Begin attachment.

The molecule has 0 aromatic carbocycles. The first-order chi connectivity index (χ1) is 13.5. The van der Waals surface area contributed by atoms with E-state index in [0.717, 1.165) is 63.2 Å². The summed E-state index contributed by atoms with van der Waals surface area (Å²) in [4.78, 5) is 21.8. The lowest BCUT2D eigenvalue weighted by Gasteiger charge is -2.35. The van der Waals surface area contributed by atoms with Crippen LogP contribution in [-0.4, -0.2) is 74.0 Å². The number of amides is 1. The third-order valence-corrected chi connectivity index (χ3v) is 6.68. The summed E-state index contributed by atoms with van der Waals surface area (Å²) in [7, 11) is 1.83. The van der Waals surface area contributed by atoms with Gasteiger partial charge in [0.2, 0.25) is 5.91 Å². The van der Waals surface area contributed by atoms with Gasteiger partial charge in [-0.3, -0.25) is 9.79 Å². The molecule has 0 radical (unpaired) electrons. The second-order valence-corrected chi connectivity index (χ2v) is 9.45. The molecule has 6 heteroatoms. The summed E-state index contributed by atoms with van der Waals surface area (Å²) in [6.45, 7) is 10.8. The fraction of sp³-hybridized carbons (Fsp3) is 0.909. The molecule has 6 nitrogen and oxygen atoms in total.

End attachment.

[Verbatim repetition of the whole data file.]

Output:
The molecule has 0 aromatic carbocycles. The first-order chi connectivity index (χ1) is 13.5. The van der Waals surface area contributed by atoms with E-state index in [0.717, 1.165) is 63.2 Å². The summed E-state index contributed by atoms with van der Waals surface area (Å²) in [4.78, 5) is 21.8. The lowest BCUT2D eigenvalue weighted by Gasteiger charge is -2.35. The van der Waals surface area contributed by atoms with Crippen LogP contribution in [-0.4, -0.2) is 74.0 Å². The number of amides is 1. The third-order valence-corrected chi connectivity index (χ3v) is 6.68. The summed E-state index contributed by atoms with van der Waals surface area (Å²) in [7, 11) is 1.83. The van der Waals surface area contributed by atoms with Gasteiger partial charge in [0.2, 0.25) is 5.91 Å². The van der Waals surface area contributed by atoms with Gasteiger partial charge in [-0.3, -0.25) is 9.79 Å². The molecule has 0 radical (unpaired) electrons. The second-order valence-corrected chi connectivity index (χ2v) is 9.45. The molecule has 6 heteroatoms. The summed E-state index contributed by atoms with van der Waals surface area (Å²) in [6.45, 7) is 10.8. The fraction of sp³-hybridized carbons (Fsp3) is 0.909. The molecule has 6 nitrogen and oxygen atoms in total.